• IR Temperature guns (optional)

Other Basic Supplies

I use these items frequently for many labs

Sharpies (need 10 black for the year)
Spoons (need 1 box for labs)
De-chlorine drops for fish tanks
Filters for fish tank
Aquarium light bulbs
Fish food
Colored markers (Crayola or similar) for lab conclusion posters
Painter’s tape for marking beakers, lab apparatus
Hand Sanitizer-large container for classroom
Batteries for various sensors and probes
Chalk: IKEA makes the best chalk! Or Expo Neon markers for lab table drawings

Acid rain chalk drawing


APES Lab Supplies Part 1: Essential Labs

A question new AP® Environmental Science teachers ask is “What supplies do I need?” or “What kits should I buy?” This post will go over basic APES lab supplies.

Kits are a great way to start and can help many new AP® teachers. After a while many veteran APES teachers no longer buy kits as we have figured out how to source materials more cheaply and have altered labs to how we like them.

APES lab supplies can be cheap or expensive.  What you decide to do depends on your location (some outdoor labs are regional), the materials you have, the size of your classes and how much money you have.  Over time, apply for grants and other funding to build up your supply of plant lights, probesware etc.

  • You need basic lab supplies that your school should already have such as glass and plastic beakers, balances, graduated cylinders etc.

APES Lab Supplies for Must-do Labs

While there are no official required labs for APES, there are a few which have appeared on the AP® Exam or cover many concepts that have appeared on the exam. Here are some recommendations for APES lab supplies.

Measuring the sprout in mm
  • LD-50 Lab: You can do this lab many ways.
    • Use salinization lab results so you aren’t taking time for a new lab.
    • Purchase a kit.
    • Purchase individual supplies. You need macroinvertebrates such as brine shrimp or daphnia, some kind of toxin, and beakers/cups etc.  Some teachers use seeds instead of invertebrates.

  • Soil Quality Labs

  • Water Quality Lab
    • Depending on your budget, you can purchase an inexpensive kit, test strips or probes. Probes or sensors are more expensive initially, but end up saving money over multiple years. See this post for supply ideas for an in-class lab. If you have a pond or creek to walk to, you may want a portable kit.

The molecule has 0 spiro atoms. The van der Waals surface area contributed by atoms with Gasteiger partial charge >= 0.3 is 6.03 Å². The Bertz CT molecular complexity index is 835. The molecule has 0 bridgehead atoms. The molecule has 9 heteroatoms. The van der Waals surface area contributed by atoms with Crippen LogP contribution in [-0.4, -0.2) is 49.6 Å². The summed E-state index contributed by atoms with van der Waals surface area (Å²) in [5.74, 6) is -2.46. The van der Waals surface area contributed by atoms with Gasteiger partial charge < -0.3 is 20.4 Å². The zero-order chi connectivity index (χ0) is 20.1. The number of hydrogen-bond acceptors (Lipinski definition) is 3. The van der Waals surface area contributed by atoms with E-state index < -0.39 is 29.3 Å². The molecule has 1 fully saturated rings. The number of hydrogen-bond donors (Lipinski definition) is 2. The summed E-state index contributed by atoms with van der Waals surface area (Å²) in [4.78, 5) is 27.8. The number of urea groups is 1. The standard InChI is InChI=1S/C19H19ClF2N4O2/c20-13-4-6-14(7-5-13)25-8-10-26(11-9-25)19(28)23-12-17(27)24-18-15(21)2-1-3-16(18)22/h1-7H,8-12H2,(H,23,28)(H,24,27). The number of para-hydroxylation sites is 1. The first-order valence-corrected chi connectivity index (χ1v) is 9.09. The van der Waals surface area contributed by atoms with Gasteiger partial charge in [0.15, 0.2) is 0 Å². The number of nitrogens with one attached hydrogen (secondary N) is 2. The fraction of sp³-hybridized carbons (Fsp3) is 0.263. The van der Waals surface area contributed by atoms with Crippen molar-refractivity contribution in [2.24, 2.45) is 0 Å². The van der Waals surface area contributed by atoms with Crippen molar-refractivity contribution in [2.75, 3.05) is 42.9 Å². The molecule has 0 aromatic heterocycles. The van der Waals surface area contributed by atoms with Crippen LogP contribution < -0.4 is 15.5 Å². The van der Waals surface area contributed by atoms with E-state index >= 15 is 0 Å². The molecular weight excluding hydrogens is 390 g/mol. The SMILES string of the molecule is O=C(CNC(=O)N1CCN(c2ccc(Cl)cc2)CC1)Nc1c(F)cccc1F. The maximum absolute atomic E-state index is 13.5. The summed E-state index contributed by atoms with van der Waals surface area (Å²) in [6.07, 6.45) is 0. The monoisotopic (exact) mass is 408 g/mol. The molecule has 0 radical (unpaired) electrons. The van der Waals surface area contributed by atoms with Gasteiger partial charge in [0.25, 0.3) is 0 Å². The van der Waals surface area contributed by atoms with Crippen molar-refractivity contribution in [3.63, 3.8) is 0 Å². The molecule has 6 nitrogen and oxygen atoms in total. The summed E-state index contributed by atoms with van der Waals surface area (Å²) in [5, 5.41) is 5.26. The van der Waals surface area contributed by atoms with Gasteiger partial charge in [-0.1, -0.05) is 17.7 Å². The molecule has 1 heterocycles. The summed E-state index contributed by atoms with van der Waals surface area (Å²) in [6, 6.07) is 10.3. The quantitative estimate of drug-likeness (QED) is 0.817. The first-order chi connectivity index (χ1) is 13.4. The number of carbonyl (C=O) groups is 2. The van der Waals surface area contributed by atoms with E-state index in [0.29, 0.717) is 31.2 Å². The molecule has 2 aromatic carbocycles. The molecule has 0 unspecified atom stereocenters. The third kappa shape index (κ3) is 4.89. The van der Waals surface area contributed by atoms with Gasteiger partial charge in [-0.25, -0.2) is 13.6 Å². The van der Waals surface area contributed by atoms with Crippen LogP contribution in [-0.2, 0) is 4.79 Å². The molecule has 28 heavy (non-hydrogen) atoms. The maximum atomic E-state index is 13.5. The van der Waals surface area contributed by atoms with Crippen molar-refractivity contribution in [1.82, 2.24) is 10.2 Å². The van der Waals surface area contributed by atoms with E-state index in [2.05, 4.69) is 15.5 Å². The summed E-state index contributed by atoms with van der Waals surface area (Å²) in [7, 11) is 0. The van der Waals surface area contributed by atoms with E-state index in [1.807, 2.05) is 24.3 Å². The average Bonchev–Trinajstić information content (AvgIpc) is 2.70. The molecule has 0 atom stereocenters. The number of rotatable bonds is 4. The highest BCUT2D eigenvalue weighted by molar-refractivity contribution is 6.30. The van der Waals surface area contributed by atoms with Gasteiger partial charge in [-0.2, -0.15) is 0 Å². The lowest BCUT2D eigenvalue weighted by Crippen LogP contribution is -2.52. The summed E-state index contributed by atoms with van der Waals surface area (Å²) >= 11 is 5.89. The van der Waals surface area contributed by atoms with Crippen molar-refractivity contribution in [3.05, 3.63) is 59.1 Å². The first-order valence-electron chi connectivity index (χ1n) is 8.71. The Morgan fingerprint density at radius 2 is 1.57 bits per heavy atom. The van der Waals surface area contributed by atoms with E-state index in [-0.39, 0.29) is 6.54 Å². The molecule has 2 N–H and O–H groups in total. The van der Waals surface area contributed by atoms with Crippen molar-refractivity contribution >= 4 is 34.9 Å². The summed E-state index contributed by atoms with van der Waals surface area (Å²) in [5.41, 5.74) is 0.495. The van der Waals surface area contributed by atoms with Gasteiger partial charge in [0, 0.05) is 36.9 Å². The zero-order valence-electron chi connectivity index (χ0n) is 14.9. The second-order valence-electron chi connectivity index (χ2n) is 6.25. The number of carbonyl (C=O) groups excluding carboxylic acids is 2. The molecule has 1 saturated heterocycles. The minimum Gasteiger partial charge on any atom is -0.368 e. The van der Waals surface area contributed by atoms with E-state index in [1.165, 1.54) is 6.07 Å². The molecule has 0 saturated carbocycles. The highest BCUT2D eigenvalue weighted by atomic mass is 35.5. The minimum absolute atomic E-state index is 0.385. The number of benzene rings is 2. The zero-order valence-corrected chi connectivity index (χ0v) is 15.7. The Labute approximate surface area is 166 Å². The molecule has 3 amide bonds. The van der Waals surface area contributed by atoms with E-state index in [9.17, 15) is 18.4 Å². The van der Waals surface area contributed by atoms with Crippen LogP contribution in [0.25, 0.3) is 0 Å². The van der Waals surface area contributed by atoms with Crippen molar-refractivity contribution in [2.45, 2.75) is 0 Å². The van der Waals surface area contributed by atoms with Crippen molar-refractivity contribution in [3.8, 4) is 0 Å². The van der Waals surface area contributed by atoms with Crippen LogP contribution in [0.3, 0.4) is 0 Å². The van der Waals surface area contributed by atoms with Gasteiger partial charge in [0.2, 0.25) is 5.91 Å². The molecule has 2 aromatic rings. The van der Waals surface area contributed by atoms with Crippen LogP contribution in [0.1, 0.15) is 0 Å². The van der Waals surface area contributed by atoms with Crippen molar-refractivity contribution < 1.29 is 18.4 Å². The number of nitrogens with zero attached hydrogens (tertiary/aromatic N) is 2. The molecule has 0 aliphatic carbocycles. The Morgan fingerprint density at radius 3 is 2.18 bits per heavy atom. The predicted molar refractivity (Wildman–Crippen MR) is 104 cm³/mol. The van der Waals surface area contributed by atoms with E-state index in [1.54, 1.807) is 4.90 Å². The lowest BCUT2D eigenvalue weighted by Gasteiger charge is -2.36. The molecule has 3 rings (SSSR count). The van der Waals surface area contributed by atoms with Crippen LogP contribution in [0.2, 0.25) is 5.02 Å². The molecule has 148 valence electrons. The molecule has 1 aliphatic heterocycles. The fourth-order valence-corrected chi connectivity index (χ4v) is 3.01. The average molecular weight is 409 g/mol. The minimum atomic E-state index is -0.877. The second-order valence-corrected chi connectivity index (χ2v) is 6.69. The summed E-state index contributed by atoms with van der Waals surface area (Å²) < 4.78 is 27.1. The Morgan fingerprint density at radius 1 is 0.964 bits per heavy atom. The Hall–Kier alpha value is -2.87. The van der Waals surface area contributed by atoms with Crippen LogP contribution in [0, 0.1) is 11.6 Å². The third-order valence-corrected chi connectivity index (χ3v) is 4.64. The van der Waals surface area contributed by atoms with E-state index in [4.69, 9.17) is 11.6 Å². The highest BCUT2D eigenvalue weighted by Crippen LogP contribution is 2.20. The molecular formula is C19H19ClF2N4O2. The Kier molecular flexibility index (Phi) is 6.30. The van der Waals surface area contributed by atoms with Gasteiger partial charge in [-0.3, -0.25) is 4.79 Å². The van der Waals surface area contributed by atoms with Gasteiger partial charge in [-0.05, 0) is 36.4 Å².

• If you have a creek or pond, you may want to purchase a couple of hip waders and macroinvertebrate collection devices or kits.

  • Experimental Design Lab:  Don’t do as a separate lab just to teach scientific method at the beginning of the year–you don’t have time in an AP® course. Instead, teach experimental design with another lab such as salinization,  ocean acidification, biodiversity with quadrats, or air particulates.

Read the next post for more recommended labs.

APES Lab Supplies Part 2: More Recommended Labs



Air Pollution Lab-Airborne Particulates

One of the best (and easy to implement) labs I do is an air pollution lab–airborne particulates lab. I worked with a colleague at a neighboring school (Laura Solarez) to develop this lab for AP® Environmental Science.

This is an experimental design lab which is really important for students to do at least once or twice in the year, because the AP® Exam WILL have experimental design questions on the multiple choice section and sometimes on an FRQ. The AP® exam will ask complicated higher-level thinking questions-many of which are experimental design. 


Materials needed on day 1 of the lab.

Materials are quick and easy for this lab

  1. Petri dishes-2 per student, if possible
  2. Vaseline
  3. Tape-blue painter’s tape is best as it can be removed easily to allow reuse of the dishes.